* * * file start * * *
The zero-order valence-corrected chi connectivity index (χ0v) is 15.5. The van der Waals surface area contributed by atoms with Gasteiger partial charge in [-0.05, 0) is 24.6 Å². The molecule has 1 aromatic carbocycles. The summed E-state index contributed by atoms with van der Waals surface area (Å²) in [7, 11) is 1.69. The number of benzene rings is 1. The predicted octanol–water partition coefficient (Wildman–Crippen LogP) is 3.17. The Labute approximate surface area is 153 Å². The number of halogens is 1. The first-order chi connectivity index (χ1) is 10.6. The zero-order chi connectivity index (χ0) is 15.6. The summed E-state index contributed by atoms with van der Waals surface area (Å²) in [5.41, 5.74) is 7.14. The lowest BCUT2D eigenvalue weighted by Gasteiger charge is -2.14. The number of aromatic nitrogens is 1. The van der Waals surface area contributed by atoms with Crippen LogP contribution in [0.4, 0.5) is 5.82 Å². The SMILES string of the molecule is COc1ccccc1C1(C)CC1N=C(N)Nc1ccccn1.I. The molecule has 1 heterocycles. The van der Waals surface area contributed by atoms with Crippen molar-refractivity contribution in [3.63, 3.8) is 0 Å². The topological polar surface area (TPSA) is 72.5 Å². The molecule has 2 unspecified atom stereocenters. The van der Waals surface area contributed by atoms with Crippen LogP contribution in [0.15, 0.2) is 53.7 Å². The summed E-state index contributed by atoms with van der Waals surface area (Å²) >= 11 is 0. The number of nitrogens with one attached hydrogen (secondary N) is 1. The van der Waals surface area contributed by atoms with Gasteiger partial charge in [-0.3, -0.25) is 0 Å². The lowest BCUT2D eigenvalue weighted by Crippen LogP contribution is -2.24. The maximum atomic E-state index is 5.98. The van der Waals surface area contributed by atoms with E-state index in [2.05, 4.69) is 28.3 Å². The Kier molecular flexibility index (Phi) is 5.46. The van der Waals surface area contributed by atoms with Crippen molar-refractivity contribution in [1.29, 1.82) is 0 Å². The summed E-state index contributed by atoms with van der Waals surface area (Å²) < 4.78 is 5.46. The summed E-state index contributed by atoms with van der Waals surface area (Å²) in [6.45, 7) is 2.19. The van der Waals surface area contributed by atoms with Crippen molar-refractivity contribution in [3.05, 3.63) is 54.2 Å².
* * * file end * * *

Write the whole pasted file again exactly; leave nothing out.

The zero-order valence-corrected chi connectivity index (χ0v) is 15.5. The van der Waals surface area contributed by atoms with Gasteiger partial charge in [-0.05, 0) is 24.6 Å². The molecule has 1 aromatic carbocycles. The summed E-state index contributed by atoms with van der Waals surface area (Å²) in [7, 11) is 1.69. The number of benzene rings is 1. The predicted octanol–water partition coefficient (Wildman–Crippen LogP) is 3.17. The Labute approximate surface area is 153 Å². The number of halogens is 1. The first-order chi connectivity index (χ1) is 10.6. The zero-order chi connectivity index (χ0) is 15.6. The summed E-state index contributed by atoms with van der Waals surface area (Å²) in [5.41, 5.74) is 7.14. The lowest BCUT2D eigenvalue weighted by Gasteiger charge is -2.14. The number of aromatic nitrogens is 1. The van der Waals surface area contributed by atoms with Crippen LogP contribution in [0.4, 0.5) is 5.82 Å². The SMILES string of the molecule is COc1ccccc1C1(C)CC1N=C(N)Nc1ccccn1.I. The molecule has 1 heterocycles. The van der Waals surface area contributed by atoms with Crippen molar-refractivity contribution in [3.63, 3.8) is 0 Å². The topological polar surface area (TPSA) is 72.5 Å². The molecule has 2 unspecified atom stereocenters. The van der Waals surface area contributed by atoms with Crippen LogP contribution in [0.15, 0.2) is 53.7 Å². The summed E-state index contributed by atoms with van der Waals surface area (Å²) >= 11 is 0. The number of nitrogens with one attached hydrogen (secondary N) is 1. The van der Waals surface area contributed by atoms with Gasteiger partial charge in [-0.3, -0.25) is 0 Å². The lowest BCUT2D eigenvalue weighted by Crippen LogP contribution is -2.24. The maximum atomic E-state index is 5.98. The van der Waals surface area contributed by atoms with E-state index in [2.05, 4.69) is 28.3 Å². The Kier molecular flexibility index (Phi) is 5.46. The van der Waals surface area contributed by atoms with Crippen molar-refractivity contribution in [1.29, 1.82) is 0 Å². The summed E-state index contributed by atoms with van der Waals surface area (Å²) < 4.78 is 5.46. The summed E-state index contributed by atoms with van der Waals surface area (Å²) in [6.45, 7) is 2.19. The van der Waals surface area contributed by atoms with Crippen molar-refractivity contribution in [3.05, 3.63) is 54.2 Å².